Ministers have quietly dumped their promise to test a gentler approach to dealing with claimants who breach strict benefit conditions for the first time.
The Department for Work and Pensions (DWP) agreed in October to trial handing out warnings instead of benefit sanctions when claimants breach the conditions imposed on them for the first time.
It was one of five recommendations made in a report on benefit sanctions by the Commons public accounts committee (PAC) in February 2017.
But DWP has now said that it will not carry out the trial after all, because of “competing priorities in the Parliamentary timetable”.
There was no public announcement, but the decision was included on page 139 of the latest Treasury Minutes Progress Report, which describes progress on implementing those PAC recommendations that have been accepted by the government.
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Although the progress report is dated 25 January, a DWP spokeswoman insisted that the decision to dump the sanctions trial had been taken before the appointment of Esther McVey as the new work and pensions secretary on 8 January.
She said: “The decision not to undertake a trial was taken at the end of 2017 – before Esther McVey took up her position as secretary of state.
“As you have read, introducing the trial through legislative change cannot be secured within a reasonable timescale.
“But we are keeping the spirit of the recommendation in mind in our thinking around future sanctions policy.
“To keep the sanctions system clear, fair and effective we keep the policies and processes under continuous review.”
Last October’s decision to trial handing out warnings had been seen as a sign that years of campaigning by disabled activists and anti-austerity protesters aimed at raising awareness of the harshness of the sanctions regime might finally be paying off.
It had come only weeks after the UN’s committee on the rights of persons with disabilities made sweeping criticisms of the UK government’s welfare reforms.
The UN committee had called on the government to review “the conditionality and sanction regimes” linked to employment and support allowance, the out-of-work disability benefit, and “tackle the negative consequences on the mental health and situation” of disabled people.
David Gauke, at the time the work and pensions secretary, admitted at his party’s annual conference last October that sanctions often fail to work and can instead cause harm to claimants, particularly those with mental health conditions.
He promised then to try to find a way to make the sanctions system less damaging to people with mental health conditions, and the announcement of the trial soon afterwards appeared to demonstrate his department’s commitment.
But that commitment is now being questioned, following McVey’s appointment as his successor.
Among the victims of the sanctions regime was David Clapson, who had diabetes, and died in July 2013 as a result of an acute lack of insulin, three weeks after having his jobseeker’s allowance sanctioned.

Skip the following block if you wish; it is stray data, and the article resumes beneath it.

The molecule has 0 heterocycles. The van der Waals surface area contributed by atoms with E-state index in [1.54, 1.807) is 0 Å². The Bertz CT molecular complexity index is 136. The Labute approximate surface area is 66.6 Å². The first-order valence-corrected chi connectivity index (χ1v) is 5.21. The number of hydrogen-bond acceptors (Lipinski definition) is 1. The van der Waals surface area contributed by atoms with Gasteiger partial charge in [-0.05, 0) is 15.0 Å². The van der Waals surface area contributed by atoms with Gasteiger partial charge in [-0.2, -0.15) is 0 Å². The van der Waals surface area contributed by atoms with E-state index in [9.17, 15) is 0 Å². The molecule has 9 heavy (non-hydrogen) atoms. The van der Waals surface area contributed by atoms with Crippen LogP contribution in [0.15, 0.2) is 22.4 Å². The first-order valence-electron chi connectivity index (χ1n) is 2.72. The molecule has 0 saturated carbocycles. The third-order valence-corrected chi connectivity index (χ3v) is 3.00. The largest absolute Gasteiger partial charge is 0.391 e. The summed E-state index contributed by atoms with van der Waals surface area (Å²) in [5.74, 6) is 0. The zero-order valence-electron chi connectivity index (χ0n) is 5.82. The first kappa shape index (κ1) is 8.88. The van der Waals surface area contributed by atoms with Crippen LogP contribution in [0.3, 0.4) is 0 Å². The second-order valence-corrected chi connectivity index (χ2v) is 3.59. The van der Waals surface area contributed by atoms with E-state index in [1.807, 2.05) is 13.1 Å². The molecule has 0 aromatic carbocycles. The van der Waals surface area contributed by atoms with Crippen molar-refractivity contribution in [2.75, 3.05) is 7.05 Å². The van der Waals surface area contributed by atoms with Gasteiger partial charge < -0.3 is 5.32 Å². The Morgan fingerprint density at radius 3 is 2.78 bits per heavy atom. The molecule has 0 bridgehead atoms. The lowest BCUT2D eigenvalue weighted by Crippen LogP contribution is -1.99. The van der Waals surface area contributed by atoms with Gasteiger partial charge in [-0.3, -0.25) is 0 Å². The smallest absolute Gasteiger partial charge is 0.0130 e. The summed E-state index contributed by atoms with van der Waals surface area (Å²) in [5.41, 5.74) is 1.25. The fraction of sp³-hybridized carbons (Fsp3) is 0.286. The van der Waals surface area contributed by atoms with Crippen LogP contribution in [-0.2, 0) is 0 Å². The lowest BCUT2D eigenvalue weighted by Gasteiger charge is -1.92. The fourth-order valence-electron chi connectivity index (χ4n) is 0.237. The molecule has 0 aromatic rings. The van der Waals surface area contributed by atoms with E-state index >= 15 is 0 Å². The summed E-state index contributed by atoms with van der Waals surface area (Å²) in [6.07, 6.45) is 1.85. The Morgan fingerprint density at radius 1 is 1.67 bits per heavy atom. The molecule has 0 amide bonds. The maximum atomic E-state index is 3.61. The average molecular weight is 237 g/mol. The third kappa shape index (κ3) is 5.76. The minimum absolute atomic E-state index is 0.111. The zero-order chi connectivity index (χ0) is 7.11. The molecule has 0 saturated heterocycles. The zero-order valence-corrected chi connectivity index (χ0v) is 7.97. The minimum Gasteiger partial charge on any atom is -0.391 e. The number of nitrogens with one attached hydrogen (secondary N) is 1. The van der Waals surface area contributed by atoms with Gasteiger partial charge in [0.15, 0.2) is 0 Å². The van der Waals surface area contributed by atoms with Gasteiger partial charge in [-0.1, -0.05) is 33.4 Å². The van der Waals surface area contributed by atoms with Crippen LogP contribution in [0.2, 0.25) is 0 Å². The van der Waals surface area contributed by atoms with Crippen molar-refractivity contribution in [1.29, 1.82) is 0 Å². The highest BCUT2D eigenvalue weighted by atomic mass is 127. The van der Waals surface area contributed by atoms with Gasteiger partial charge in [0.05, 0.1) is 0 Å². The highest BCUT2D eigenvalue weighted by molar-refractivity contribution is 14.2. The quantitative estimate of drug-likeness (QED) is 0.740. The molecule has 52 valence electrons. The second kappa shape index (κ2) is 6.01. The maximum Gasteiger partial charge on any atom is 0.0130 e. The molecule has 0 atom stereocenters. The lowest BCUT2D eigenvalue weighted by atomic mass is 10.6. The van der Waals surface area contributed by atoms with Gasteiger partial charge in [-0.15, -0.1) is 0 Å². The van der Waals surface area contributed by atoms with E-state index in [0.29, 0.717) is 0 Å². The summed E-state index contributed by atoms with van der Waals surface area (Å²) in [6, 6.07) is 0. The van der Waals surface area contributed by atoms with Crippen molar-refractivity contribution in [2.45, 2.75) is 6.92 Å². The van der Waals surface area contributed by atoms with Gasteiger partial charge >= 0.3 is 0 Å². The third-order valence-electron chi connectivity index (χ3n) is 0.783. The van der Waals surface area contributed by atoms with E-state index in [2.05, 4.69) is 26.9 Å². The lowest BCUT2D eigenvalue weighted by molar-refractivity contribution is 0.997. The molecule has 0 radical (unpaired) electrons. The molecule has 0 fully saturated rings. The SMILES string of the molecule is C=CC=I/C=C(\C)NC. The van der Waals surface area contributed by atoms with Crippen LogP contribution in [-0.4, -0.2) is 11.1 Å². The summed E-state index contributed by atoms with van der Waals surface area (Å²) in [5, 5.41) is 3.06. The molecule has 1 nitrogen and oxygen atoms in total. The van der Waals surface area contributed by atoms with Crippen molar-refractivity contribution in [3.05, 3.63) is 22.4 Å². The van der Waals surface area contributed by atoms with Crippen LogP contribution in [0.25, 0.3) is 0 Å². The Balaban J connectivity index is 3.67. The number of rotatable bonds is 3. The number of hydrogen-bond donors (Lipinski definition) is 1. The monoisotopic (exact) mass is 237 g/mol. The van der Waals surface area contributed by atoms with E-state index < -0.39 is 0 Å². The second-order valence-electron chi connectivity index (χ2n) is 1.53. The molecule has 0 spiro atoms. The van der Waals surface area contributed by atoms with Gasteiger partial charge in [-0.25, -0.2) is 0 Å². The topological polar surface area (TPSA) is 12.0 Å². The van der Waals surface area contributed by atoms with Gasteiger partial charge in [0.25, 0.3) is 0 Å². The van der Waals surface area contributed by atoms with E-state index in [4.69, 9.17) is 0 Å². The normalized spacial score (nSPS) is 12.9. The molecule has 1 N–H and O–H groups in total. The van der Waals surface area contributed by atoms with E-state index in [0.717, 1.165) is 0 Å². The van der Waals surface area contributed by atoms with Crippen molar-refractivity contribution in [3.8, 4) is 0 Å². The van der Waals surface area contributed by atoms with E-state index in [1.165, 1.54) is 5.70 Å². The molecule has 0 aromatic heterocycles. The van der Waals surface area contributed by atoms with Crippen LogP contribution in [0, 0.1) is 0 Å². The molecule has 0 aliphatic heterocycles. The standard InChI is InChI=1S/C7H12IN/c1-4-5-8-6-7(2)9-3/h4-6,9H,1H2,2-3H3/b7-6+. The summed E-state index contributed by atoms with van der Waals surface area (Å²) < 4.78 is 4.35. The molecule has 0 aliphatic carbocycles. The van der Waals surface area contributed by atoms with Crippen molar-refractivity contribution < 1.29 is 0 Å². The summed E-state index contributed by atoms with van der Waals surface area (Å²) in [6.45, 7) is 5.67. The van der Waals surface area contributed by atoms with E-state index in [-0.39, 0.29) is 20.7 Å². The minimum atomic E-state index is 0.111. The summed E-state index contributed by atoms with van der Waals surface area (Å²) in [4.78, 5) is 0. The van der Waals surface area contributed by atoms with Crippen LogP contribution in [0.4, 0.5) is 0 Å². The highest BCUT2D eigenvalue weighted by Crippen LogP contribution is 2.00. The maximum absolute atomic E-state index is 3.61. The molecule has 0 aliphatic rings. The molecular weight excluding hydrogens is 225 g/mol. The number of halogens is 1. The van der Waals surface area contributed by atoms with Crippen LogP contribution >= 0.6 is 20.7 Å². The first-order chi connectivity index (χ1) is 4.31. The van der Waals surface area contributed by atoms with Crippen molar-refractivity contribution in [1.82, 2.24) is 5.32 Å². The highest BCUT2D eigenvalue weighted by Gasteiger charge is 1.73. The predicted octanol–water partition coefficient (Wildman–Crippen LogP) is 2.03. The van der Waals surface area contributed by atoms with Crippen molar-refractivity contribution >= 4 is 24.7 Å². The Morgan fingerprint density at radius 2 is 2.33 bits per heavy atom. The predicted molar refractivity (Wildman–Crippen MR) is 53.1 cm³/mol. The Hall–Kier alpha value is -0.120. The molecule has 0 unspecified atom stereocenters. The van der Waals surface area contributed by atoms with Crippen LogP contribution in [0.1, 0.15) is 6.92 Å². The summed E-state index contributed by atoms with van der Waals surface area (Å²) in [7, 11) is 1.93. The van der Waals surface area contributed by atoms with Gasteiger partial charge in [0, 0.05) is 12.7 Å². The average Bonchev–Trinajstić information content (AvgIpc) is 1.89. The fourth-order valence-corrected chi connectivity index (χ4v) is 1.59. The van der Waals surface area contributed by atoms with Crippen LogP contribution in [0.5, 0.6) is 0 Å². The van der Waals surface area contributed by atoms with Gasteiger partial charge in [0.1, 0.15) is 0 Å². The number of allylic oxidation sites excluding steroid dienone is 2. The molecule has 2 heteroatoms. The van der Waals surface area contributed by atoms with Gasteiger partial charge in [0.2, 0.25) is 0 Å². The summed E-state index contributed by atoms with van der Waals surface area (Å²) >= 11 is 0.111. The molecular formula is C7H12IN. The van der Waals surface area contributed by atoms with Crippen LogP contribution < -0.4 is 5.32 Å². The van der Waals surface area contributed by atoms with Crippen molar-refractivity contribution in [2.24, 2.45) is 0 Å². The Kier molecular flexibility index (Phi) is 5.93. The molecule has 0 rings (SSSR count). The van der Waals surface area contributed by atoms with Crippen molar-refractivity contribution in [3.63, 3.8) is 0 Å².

Because he had no money, he couldn’t afford to pay for electricity that would have kept the fridge where he kept his insulin working, in the height of summer, and he had also run out of food.
An autopsy held after his death found his stomach was empty, and the only food left in his flat in Stevenage was six tea bags, a tin of soup and an out-of-date can of sardines. He had just £3.44 left in his bank account.
But despite the circumstances of his death, and clear links with the sanctions system, no inquest was ever held, even though DWP admitted that it knew he was insulin-dependent.
The DWP spokeswoman said: “It’s right that we encourage claimants to do everything they can to prepare for, or find, work in return for benefits.
“We are committed to tailoring the support that we give and any conditionality requirements to the specific circumstances of individual.
“Sanctions are only ever used in a small minority of cases, and people are given every opportunity to explain why they haven’t met a requirement before a decision is made.”
Linda Burnip, a co-founder of Disabled People Against Cuts, said: “It comes as little surprise to us that DWP has used the feeblist of excuses not to trial a gentler approach to imposing sanctions on disabled people.
“How anyone can describe this abominable system as ‘clear and fair’ is beyond my comprehension.
“To say that ‘sanctions are only ever used in a small minority of cases, and people are given every opportunity to explain why they haven’t met a requirement before a decision is made’ can hardly explain the 600 per cent rise in sanctions handed out to people with mental health conditions in 2015, and is a blatant lie.
“Given Gauke’s acceptance that sanctions are harmful it is unproven, but seems likely, that this change is directly linked to the return of Esther McVey as a DWP minister.”
A PAC spokesman said: “The committee has not yet considered its course of action.”
News provided by John Pring at disabilitynewsservice.com.